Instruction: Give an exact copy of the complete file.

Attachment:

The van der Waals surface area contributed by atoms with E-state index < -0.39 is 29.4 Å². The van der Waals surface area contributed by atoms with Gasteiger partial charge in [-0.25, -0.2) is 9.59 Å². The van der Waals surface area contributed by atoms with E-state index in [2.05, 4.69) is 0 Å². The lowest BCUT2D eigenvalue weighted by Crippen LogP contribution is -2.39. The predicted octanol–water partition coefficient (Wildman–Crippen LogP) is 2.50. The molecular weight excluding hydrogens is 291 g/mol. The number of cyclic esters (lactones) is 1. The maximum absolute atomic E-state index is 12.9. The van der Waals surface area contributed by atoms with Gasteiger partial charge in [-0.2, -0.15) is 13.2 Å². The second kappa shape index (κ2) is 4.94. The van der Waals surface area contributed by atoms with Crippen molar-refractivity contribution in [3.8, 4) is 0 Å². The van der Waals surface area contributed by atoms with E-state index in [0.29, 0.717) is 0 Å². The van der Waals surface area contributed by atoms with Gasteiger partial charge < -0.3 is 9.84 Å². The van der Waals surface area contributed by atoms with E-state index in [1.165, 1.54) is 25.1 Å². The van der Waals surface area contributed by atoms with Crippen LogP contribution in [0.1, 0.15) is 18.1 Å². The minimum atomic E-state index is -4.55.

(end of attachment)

The van der Waals surface area contributed by atoms with E-state index < -0.39 is 29.4 Å². The van der Waals surface area contributed by atoms with Gasteiger partial charge in [-0.25, -0.2) is 9.59 Å². The van der Waals surface area contributed by atoms with E-state index in [2.05, 4.69) is 0 Å². The lowest BCUT2D eigenvalue weighted by Crippen LogP contribution is -2.39. The predicted octanol–water partition coefficient (Wildman–Crippen LogP) is 2.50. The molecular weight excluding hydrogens is 291 g/mol. The number of cyclic esters (lactones) is 1. The maximum absolute atomic E-state index is 12.9. The van der Waals surface area contributed by atoms with Gasteiger partial charge in [-0.2, -0.15) is 13.2 Å². The second kappa shape index (κ2) is 4.94. The van der Waals surface area contributed by atoms with Crippen molar-refractivity contribution in [3.8, 4) is 0 Å². The van der Waals surface area contributed by atoms with E-state index in [0.29, 0.717) is 0 Å². The van der Waals surface area contributed by atoms with Gasteiger partial charge < -0.3 is 9.84 Å². The van der Waals surface area contributed by atoms with E-state index in [1.165, 1.54) is 25.1 Å². The van der Waals surface area contributed by atoms with Crippen LogP contribution in [0.1, 0.15) is 18.1 Å². The minimum atomic E-state index is -4.55.